Georgia Power Co. stays in the news a lot. It recently said it would double production of solar power. The Plant Vogtle nuclear expansion constantly makes the headlines because of being behind schedule and way over budget. And the company recently announced it would seek increases in electric rates for customers.
It has been said all this started in Hall County — Georgia Power Co., that is. That’s somewhat accurate because a big piece of the company was chartered in Hall County.
The first legal advertising locally appeared Sept. 23, 1908, incorporating Georgia Power Co. The petition for incorporation listed G.H. Prior and James A. Rudolph of Hall County as petitioners, as well as Jack J. Spalding of Fulton County. The advertisement stated the company’s main office and place of business would be in Hall County. It would be capitalized at $1.5 million, and shares of the company could be purchased for $100 each.
The purpose of Georgia Power in Hall County would be to acquire, own and develop water power projects and build electric plants and transmission lines to distribute electricity for light, heat and power. The company also proposed to build dams on the Chattahoochee River or any other river in the state. It also would have the power of eminent domain to condemn property it needed to conduct its business.
King, Spalding and Little of Atlanta were the lawyers for the power company.
So, while it is correct to say Georgia Power had its origins in Hall County, at the same time other “Georgia Powers” were similarly being formed in other parts of the state.
Actually, the company that first brought electric power to Atlanta in 1884 eventually became what is known as Georgia Power Co. During the 1880s and into the 1900s, electricity was making its way into the South and other parts of the country. The various start-up companies that distributed electricity gradually merged into other entities until they pretty much became one big company.
One of those early electric power producers was the Georgia Railway and Power Co., which began in 1902. It ran streetcars in Atlanta and provided electricity for lighting houses, streets and businesses. In July 1916 it acquired Gainesville Railway and Power Co., which ran Gainesville’s street railway and owned Dunlap Dam on the Chattahoochee River at the end of Riverside Drive. The local concern also operated Tallulah Falls hydroelectric plant. The transaction was for $190,000.
Chattahoochee Park, a popular recreation area for local residents and visitors, also was part of the deal. The power company developed it as a camp for its employees. At one time a convention hall was proposed to be built on the property. American Legion Post 7 in Gainesville now owns the property, and a pavilion built by the power company has been restored and remains in use. The Legion also owns boat docks on part of its Lake Lanier shoreline.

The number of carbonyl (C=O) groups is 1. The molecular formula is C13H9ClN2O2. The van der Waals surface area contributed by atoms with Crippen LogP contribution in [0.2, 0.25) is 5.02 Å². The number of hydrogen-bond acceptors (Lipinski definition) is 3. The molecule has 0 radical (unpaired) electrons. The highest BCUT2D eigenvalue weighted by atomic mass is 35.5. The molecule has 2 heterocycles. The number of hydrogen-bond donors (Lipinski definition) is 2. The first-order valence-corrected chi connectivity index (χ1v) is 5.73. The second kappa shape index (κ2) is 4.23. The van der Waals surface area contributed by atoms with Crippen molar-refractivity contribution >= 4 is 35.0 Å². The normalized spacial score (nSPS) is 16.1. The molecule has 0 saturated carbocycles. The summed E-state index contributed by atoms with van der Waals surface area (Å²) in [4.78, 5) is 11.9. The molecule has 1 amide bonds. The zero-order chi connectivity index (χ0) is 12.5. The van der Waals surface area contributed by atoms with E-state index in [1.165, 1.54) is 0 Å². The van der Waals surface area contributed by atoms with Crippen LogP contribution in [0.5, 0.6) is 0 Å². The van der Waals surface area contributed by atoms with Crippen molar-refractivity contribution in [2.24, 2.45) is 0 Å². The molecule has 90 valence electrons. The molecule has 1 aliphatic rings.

Gainesville Railway and Power Co. succeeded North Georgia Electric Co., which was the early electricity provider in Hall County. Its officers were W.A. Carlisle, president, and W.H. Slack, vice president and general manager.
There also was a Gainesville and Dahlonega Electric and Railway Co. It was formed and headed by A.J. Warner as was Gainesville Railway and Power. It operated a dam on the Chestatee River 15 miles northwest of Gainesville and provided electricity to Gainesville.
That company was the one that proposed a railroad from Gainesville to Dahlonega. The road bed was graded within eight miles of Dahlonega, but the line was never built. A.D. Candler of Gainesville, who became governor, once headed a company that started a railroad line toward, but not reaching, Dahlonega.
Hall County’s fledgling electric power projects were a big part of the growth of Georgia Power Co. The power company indeed continues a large presence in North Georgia, building dams to back up popular lakes Rabun, Burton, Seed, Tallulah, Tugalo and Yonah.
Georgia Power today provides electricity to parts of 155 of Georgia’s 159 counties and counts 2.4 million customers. It is the largest of the power companies in the Southern Co.
Watch for more local history in this column next Sunday.
Johnny Vardeman is retired editor of The Times. He can be reached at 2183 Pine Tree Circle NE, Gainesville; 770-532-2326; email@example.com.